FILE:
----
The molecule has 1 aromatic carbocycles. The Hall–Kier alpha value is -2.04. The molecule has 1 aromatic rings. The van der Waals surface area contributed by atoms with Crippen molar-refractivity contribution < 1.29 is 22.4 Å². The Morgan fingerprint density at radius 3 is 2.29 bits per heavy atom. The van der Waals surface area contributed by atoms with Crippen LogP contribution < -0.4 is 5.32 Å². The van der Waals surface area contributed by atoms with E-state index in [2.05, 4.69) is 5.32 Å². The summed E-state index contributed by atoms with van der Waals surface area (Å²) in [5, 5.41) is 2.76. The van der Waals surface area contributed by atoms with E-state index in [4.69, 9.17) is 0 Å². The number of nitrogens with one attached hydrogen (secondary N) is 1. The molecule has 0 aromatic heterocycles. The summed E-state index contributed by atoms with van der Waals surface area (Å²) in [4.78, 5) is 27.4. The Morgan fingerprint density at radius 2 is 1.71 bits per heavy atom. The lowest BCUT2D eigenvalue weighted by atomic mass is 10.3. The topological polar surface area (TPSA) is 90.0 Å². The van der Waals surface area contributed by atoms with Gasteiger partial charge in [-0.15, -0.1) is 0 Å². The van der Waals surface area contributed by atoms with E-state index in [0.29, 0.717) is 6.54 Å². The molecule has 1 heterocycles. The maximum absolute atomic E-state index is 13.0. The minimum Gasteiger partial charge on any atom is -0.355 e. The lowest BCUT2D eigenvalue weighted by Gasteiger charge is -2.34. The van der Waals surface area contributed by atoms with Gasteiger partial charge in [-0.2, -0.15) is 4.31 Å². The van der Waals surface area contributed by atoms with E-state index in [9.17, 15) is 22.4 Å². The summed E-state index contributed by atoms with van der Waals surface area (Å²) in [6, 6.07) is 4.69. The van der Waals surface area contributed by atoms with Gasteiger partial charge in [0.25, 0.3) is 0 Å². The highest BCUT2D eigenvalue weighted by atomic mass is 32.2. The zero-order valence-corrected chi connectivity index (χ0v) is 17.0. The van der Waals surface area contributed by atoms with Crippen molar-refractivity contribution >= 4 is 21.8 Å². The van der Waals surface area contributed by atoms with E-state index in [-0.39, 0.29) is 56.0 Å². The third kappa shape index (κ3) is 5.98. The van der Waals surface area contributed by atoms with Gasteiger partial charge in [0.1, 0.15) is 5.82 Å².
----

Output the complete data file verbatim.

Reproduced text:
The molecule has 1 aromatic carbocycles. The Hall–Kier alpha value is -2.04. The molecule has 1 aromatic rings. The van der Waals surface area contributed by atoms with Crippen molar-refractivity contribution < 1.29 is 22.4 Å². The Morgan fingerprint density at radius 3 is 2.29 bits per heavy atom. The van der Waals surface area contributed by atoms with Crippen LogP contribution < -0.4 is 5.32 Å². The van der Waals surface area contributed by atoms with E-state index in [2.05, 4.69) is 5.32 Å². The summed E-state index contributed by atoms with van der Waals surface area (Å²) in [5, 5.41) is 2.76. The van der Waals surface area contributed by atoms with E-state index in [4.69, 9.17) is 0 Å². The number of nitrogens with one attached hydrogen (secondary N) is 1. The molecule has 0 aromatic heterocycles. The summed E-state index contributed by atoms with van der Waals surface area (Å²) in [4.78, 5) is 27.4. The Morgan fingerprint density at radius 2 is 1.71 bits per heavy atom. The lowest BCUT2D eigenvalue weighted by atomic mass is 10.3. The topological polar surface area (TPSA) is 90.0 Å². The van der Waals surface area contributed by atoms with Gasteiger partial charge in [-0.15, -0.1) is 0 Å². The van der Waals surface area contributed by atoms with E-state index in [0.29, 0.717) is 6.54 Å². The molecule has 1 heterocycles. The maximum absolute atomic E-state index is 13.0. The minimum Gasteiger partial charge on any atom is -0.355 e. The lowest BCUT2D eigenvalue weighted by Gasteiger charge is -2.34. The van der Waals surface area contributed by atoms with Gasteiger partial charge in [-0.2, -0.15) is 4.31 Å². The van der Waals surface area contributed by atoms with E-state index in [9.17, 15) is 22.4 Å². The summed E-state index contributed by atoms with van der Waals surface area (Å²) in [6, 6.07) is 4.69. The van der Waals surface area contributed by atoms with Gasteiger partial charge in [0.25, 0.3) is 0 Å². The highest BCUT2D eigenvalue weighted by atomic mass is 32.2. The zero-order valence-corrected chi connectivity index (χ0v) is 17.0. The van der Waals surface area contributed by atoms with Crippen molar-refractivity contribution >= 4 is 21.8 Å². The van der Waals surface area contributed by atoms with E-state index in [-0.39, 0.29) is 56.0 Å². The third kappa shape index (κ3) is 5.98. The van der Waals surface area contributed by atoms with Gasteiger partial charge in [0.1, 0.15) is 5.82 Å².